Virgin Galactic completes final test flight before launching paying customers to space

Specialist Jamila Gilbert, center, lookd out one of the portal windows Thursday as she experiences weightlessness during a test flight. (Virgin Galactic via AP)

ALBUQUERQUE, N.M — Virgin Galactic completed what is expected to be its final test flight Thursday before taking paying customers on brief trips to space, marking what the space tourism company described as a “fantastic achievement” in what has been a long road to commercial operations.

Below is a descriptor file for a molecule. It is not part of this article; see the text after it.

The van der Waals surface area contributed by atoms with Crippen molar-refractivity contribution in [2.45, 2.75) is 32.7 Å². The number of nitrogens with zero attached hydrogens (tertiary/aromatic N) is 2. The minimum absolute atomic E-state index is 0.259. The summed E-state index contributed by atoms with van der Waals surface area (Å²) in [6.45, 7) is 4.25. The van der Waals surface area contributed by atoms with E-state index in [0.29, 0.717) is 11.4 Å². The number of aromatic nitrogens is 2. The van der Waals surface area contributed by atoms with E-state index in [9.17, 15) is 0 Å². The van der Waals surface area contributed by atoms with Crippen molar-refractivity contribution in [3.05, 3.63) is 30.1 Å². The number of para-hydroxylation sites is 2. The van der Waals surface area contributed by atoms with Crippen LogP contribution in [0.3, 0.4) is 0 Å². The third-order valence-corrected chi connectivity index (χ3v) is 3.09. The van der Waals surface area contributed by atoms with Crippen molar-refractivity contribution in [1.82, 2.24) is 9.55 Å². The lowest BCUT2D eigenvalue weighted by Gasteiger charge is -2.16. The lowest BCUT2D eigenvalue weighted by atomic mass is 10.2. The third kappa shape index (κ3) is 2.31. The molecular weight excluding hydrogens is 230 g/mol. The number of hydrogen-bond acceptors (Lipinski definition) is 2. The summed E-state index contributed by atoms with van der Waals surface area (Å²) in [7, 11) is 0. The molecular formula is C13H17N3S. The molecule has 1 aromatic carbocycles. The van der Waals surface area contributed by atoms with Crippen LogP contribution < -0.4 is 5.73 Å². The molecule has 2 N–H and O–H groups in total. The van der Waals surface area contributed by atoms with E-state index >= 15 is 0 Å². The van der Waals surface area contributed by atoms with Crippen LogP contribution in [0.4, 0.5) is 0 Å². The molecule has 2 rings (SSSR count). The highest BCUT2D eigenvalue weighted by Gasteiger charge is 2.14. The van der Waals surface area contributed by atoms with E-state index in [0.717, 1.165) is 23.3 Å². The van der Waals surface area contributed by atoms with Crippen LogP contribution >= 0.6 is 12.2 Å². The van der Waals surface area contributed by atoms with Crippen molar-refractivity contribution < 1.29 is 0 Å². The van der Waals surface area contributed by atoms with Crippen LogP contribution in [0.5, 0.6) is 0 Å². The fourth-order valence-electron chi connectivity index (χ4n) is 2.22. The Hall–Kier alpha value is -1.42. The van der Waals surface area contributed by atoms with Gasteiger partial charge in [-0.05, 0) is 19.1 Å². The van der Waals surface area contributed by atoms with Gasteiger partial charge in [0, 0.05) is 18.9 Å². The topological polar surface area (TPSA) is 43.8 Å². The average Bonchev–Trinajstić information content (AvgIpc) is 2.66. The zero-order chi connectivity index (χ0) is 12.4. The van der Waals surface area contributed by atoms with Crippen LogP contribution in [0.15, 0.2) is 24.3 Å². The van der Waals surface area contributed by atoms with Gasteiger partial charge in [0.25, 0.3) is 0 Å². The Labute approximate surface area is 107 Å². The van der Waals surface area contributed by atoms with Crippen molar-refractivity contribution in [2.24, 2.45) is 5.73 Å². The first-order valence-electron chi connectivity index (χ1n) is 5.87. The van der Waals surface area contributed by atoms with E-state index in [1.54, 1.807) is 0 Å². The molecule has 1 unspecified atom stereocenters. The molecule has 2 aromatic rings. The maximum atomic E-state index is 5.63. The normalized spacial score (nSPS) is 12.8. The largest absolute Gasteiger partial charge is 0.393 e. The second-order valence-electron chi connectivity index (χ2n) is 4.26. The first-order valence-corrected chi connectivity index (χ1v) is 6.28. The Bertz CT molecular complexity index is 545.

Six of the company’s employees, including two pilots, landed at Spaceport America in southern New Mexico after the short up-and-down flight that included a few minutes of weightlessness. It took about an hour for the mother ship to carry the spaceplane to an altitude of 44,500 feet (13,563 meters), where it was released and fired its rocket motor to make the final push.

It reached an altitude of 54.2 miles (87 kilometers) before gliding back down to the runway.

Jamila Gilbert, who grew up in southern New Mexico and leads the company’s internal communications, was among those on board who were evaluating what it will be like for paying customers.

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